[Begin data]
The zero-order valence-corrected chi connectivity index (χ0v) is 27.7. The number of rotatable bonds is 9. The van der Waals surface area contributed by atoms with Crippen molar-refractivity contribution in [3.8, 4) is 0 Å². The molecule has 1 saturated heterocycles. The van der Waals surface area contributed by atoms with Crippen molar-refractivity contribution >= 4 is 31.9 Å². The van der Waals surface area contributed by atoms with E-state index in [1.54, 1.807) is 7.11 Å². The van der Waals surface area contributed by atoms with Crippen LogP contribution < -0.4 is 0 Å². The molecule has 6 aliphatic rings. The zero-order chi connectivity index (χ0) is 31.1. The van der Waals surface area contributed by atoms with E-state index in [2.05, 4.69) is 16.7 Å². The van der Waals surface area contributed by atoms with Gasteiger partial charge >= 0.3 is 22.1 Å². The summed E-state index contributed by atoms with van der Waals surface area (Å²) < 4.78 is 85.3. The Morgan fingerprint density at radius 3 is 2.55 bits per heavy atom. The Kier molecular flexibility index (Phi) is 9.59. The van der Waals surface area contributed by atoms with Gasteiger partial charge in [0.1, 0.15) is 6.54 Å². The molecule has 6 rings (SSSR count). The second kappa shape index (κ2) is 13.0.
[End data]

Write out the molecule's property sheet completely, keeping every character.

The zero-order valence-corrected chi connectivity index (χ0v) is 27.7. The number of rotatable bonds is 9. The van der Waals surface area contributed by atoms with Crippen molar-refractivity contribution in [3.8, 4) is 0 Å². The molecule has 1 saturated heterocycles. The van der Waals surface area contributed by atoms with Crippen molar-refractivity contribution >= 4 is 31.9 Å². The van der Waals surface area contributed by atoms with E-state index in [1.54, 1.807) is 7.11 Å². The van der Waals surface area contributed by atoms with Crippen LogP contribution < -0.4 is 0 Å². The molecule has 6 aliphatic rings. The zero-order chi connectivity index (χ0) is 31.1. The van der Waals surface area contributed by atoms with E-state index in [2.05, 4.69) is 16.7 Å². The van der Waals surface area contributed by atoms with Gasteiger partial charge >= 0.3 is 22.1 Å². The summed E-state index contributed by atoms with van der Waals surface area (Å²) < 4.78 is 85.3. The Morgan fingerprint density at radius 3 is 2.55 bits per heavy atom. The Kier molecular flexibility index (Phi) is 9.59. The van der Waals surface area contributed by atoms with Gasteiger partial charge in [0.1, 0.15) is 6.54 Å². The molecule has 6 rings (SSSR count). The second kappa shape index (κ2) is 13.0.